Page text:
NORMAL — Setting priorities and focusing on student needs are crucial as higher education goes through a period of transformation, a finalist for Illinois State University provost said at a public forum Thursday at the Bone Student Center.
Risa Dickson, professor and, until recently, vice president for academic planning and policy in the University of Hawaii system, is one of four finalists for vice president of academic affairs and provost.
“Public higher education is in a period of immense transformation,” Dickson said, citing challenges such as declining enrollment and funding. “ISU is currently in a very strong place with regard to those pressing issues facing higher education.”
Dickson said that while she was an administrator at California State University at San Bernadino, the state went through the worst budget crisis ever, with a half-billion dollars in state funding cut from higher education.
“We learned a lot about efficiencies. We learned a lot about what we could live without,” she said.
In setting priorities, it is important to involve faculty in the process and make sure they are heard and understand why decisions are made, even if they don't agree with them, Dickson said.
As an example of efficiency, she pointed to “shared learning spaces” and labs that could be used by more than one department, rather than have spaces idle for large periods of the day.
Dickson also said declining enrollment is “a problem that's going to get worse” and different approaches are needed to recruit students.
She suggested bringing students to campus as early as middle school for various events and academic tournaments and offering college classes to high school students.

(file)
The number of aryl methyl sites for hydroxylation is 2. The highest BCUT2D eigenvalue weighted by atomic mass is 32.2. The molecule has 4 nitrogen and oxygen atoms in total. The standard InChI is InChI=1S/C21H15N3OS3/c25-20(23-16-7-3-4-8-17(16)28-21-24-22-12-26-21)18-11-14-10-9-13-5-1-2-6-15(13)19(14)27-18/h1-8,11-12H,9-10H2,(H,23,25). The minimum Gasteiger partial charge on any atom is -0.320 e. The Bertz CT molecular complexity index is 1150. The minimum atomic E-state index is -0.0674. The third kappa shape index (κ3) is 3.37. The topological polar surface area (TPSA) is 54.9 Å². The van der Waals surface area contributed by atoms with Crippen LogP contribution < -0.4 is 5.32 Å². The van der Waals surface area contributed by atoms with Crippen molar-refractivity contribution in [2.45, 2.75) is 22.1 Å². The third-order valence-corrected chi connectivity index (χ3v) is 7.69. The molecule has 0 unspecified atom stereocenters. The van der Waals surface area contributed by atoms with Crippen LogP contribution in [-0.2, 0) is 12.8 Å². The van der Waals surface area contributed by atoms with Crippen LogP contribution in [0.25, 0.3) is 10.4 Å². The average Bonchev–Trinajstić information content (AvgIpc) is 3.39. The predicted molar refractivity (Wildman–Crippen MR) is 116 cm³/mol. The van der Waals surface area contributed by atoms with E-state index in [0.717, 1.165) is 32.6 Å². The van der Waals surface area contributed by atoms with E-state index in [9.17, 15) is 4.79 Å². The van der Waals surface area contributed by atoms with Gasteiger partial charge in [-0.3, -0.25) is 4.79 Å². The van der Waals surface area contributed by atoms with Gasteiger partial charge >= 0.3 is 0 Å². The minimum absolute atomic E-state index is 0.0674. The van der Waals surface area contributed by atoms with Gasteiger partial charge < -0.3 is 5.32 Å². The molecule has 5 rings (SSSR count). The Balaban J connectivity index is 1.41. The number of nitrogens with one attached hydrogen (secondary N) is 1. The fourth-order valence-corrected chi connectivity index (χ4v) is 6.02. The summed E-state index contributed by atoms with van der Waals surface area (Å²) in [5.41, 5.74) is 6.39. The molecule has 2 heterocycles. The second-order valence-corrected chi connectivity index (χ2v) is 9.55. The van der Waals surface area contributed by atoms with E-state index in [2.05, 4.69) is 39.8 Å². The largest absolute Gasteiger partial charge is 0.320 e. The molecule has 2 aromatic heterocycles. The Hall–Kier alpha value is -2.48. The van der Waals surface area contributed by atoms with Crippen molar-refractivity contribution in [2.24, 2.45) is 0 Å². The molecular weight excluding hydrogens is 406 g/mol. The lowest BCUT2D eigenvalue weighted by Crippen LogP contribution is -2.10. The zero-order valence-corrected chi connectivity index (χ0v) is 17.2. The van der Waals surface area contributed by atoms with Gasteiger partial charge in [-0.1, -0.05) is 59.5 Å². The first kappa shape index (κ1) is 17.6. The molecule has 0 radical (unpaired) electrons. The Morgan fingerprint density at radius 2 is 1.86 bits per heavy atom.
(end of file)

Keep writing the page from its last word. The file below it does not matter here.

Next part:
“Bring the kids in when they're young so their vision of college is you,” said Dickson.
As needs and interests change, Dickson said, “We have to be nimble and flexible enough to respond to demand so we remain relevant to students.”
During her time with the University of Hawaii system, Dickson implemented enrollment management and distance learning plans.
She said distance learning works for some disciplines and is helpful for students in remote locations or when an institution has insufficient space. However, she said, “I think it's overrated,” and “I don't think the brick-and-mortar institution is dead.”
In describing her approach to making decisions, Dickson said, “One question I ask consistently is what is the problem we're trying to solve?” Along with that, it is important to “understand the potential implications of our actions and decisions,” she said.
Three more finalists will be visiting campus, hoping to fill the vacancy created when Janet Krejci left ISU to become dean of nursing at Marquette University at the end of 2016. Jan Murphy has served on an interim basis since January 2017.